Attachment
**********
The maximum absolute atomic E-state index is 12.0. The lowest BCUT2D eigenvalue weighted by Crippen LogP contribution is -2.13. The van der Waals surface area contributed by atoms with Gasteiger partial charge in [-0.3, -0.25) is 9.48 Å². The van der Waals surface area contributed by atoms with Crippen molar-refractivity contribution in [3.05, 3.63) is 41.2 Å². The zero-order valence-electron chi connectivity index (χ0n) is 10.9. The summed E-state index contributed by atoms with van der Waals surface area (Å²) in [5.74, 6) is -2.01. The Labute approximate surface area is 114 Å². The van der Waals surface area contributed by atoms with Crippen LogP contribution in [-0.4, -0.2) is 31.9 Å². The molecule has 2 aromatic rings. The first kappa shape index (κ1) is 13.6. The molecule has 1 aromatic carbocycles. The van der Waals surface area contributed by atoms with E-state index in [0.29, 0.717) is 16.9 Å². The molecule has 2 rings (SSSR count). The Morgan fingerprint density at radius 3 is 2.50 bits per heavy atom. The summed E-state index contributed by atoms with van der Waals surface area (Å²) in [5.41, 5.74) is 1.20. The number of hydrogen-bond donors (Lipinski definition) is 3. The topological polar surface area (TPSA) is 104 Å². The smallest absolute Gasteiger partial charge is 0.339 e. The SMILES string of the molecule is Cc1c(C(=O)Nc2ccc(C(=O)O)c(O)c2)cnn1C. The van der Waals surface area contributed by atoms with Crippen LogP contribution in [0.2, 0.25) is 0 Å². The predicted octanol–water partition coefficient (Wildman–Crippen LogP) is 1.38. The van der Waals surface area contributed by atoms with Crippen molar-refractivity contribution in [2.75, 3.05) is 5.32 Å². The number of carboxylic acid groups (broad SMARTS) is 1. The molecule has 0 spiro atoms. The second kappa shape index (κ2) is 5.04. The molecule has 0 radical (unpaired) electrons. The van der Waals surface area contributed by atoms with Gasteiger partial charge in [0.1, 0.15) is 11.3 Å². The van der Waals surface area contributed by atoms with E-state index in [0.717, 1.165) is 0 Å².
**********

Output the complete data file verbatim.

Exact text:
The maximum absolute atomic E-state index is 12.0. The lowest BCUT2D eigenvalue weighted by Crippen LogP contribution is -2.13. The van der Waals surface area contributed by atoms with Gasteiger partial charge in [-0.3, -0.25) is 9.48 Å². The van der Waals surface area contributed by atoms with Crippen molar-refractivity contribution in [3.05, 3.63) is 41.2 Å². The zero-order valence-electron chi connectivity index (χ0n) is 10.9. The summed E-state index contributed by atoms with van der Waals surface area (Å²) in [5.74, 6) is -2.01. The Labute approximate surface area is 114 Å². The van der Waals surface area contributed by atoms with Crippen LogP contribution in [-0.4, -0.2) is 31.9 Å². The molecule has 2 aromatic rings. The first kappa shape index (κ1) is 13.6. The molecule has 1 aromatic carbocycles. The van der Waals surface area contributed by atoms with E-state index in [0.29, 0.717) is 16.9 Å². The molecule has 2 rings (SSSR count). The Morgan fingerprint density at radius 3 is 2.50 bits per heavy atom. The summed E-state index contributed by atoms with van der Waals surface area (Å²) in [5.41, 5.74) is 1.20. The number of hydrogen-bond donors (Lipinski definition) is 3. The topological polar surface area (TPSA) is 104 Å². The smallest absolute Gasteiger partial charge is 0.339 e. The SMILES string of the molecule is Cc1c(C(=O)Nc2ccc(C(=O)O)c(O)c2)cnn1C. The van der Waals surface area contributed by atoms with Crippen LogP contribution in [0.2, 0.25) is 0 Å². The predicted octanol–water partition coefficient (Wildman–Crippen LogP) is 1.38. The van der Waals surface area contributed by atoms with Crippen molar-refractivity contribution in [2.75, 3.05) is 5.32 Å². The number of carboxylic acid groups (broad SMARTS) is 1. The molecule has 0 spiro atoms. The second kappa shape index (κ2) is 5.04. The molecule has 0 radical (unpaired) electrons. The van der Waals surface area contributed by atoms with Gasteiger partial charge in [0.1, 0.15) is 11.3 Å². The van der Waals surface area contributed by atoms with E-state index in [0.717, 1.165) is 0 Å².